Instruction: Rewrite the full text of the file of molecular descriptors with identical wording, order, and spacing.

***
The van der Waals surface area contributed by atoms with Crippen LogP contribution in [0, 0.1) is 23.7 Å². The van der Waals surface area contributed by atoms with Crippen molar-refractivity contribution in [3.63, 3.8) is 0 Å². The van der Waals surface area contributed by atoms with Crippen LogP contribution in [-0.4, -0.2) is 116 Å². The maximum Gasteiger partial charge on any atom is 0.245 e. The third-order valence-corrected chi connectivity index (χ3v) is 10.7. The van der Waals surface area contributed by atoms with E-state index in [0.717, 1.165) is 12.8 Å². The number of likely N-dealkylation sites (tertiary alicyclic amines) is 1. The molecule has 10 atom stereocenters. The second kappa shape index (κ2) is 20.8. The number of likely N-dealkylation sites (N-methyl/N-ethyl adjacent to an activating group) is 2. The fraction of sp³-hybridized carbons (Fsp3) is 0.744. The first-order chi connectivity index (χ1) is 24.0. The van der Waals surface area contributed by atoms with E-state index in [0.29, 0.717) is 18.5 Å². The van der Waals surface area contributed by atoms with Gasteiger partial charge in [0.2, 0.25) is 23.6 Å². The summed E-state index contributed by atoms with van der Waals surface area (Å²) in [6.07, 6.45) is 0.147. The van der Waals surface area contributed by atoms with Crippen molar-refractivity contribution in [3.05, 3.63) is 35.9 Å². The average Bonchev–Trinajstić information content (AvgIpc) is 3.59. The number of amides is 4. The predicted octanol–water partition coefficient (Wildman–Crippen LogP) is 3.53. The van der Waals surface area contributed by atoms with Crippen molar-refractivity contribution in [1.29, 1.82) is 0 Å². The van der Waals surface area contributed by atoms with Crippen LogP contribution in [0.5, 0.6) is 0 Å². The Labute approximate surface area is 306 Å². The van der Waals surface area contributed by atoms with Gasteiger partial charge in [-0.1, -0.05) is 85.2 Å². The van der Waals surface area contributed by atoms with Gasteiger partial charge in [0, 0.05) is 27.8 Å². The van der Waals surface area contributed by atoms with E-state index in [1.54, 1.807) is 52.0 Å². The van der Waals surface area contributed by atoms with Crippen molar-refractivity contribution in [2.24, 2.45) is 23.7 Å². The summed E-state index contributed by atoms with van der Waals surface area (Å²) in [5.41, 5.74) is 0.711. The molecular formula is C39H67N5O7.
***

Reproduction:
The van der Waals surface area contributed by atoms with Crippen LogP contribution in [0, 0.1) is 23.7 Å². The van der Waals surface area contributed by atoms with Crippen molar-refractivity contribution in [3.63, 3.8) is 0 Å². The van der Waals surface area contributed by atoms with Crippen LogP contribution in [-0.4, -0.2) is 116 Å². The maximum Gasteiger partial charge on any atom is 0.245 e. The third-order valence-corrected chi connectivity index (χ3v) is 10.7. The van der Waals surface area contributed by atoms with E-state index in [0.717, 1.165) is 12.8 Å². The number of likely N-dealkylation sites (tertiary alicyclic amines) is 1. The molecule has 10 atom stereocenters. The second kappa shape index (κ2) is 20.8. The number of likely N-dealkylation sites (N-methyl/N-ethyl adjacent to an activating group) is 2. The fraction of sp³-hybridized carbons (Fsp3) is 0.744. The first-order chi connectivity index (χ1) is 24.0. The van der Waals surface area contributed by atoms with E-state index in [0.29, 0.717) is 18.5 Å². The van der Waals surface area contributed by atoms with Gasteiger partial charge in [0.2, 0.25) is 23.6 Å². The summed E-state index contributed by atoms with van der Waals surface area (Å²) in [6.07, 6.45) is 0.147. The van der Waals surface area contributed by atoms with Crippen molar-refractivity contribution in [3.05, 3.63) is 35.9 Å². The average Bonchev–Trinajstić information content (AvgIpc) is 3.59. The number of amides is 4. The predicted octanol–water partition coefficient (Wildman–Crippen LogP) is 3.53. The van der Waals surface area contributed by atoms with Crippen molar-refractivity contribution in [1.29, 1.82) is 0 Å². The van der Waals surface area contributed by atoms with Crippen LogP contribution in [0.5, 0.6) is 0 Å². The Labute approximate surface area is 306 Å². The van der Waals surface area contributed by atoms with Gasteiger partial charge in [-0.1, -0.05) is 85.2 Å². The van der Waals surface area contributed by atoms with Gasteiger partial charge in [0, 0.05) is 27.8 Å². The van der Waals surface area contributed by atoms with E-state index in [1.54, 1.807) is 52.0 Å². The van der Waals surface area contributed by atoms with Crippen molar-refractivity contribution in [2.24, 2.45) is 23.7 Å². The summed E-state index contributed by atoms with van der Waals surface area (Å²) in [5.41, 5.74) is 0.711. The molecular formula is C39H67N5O7.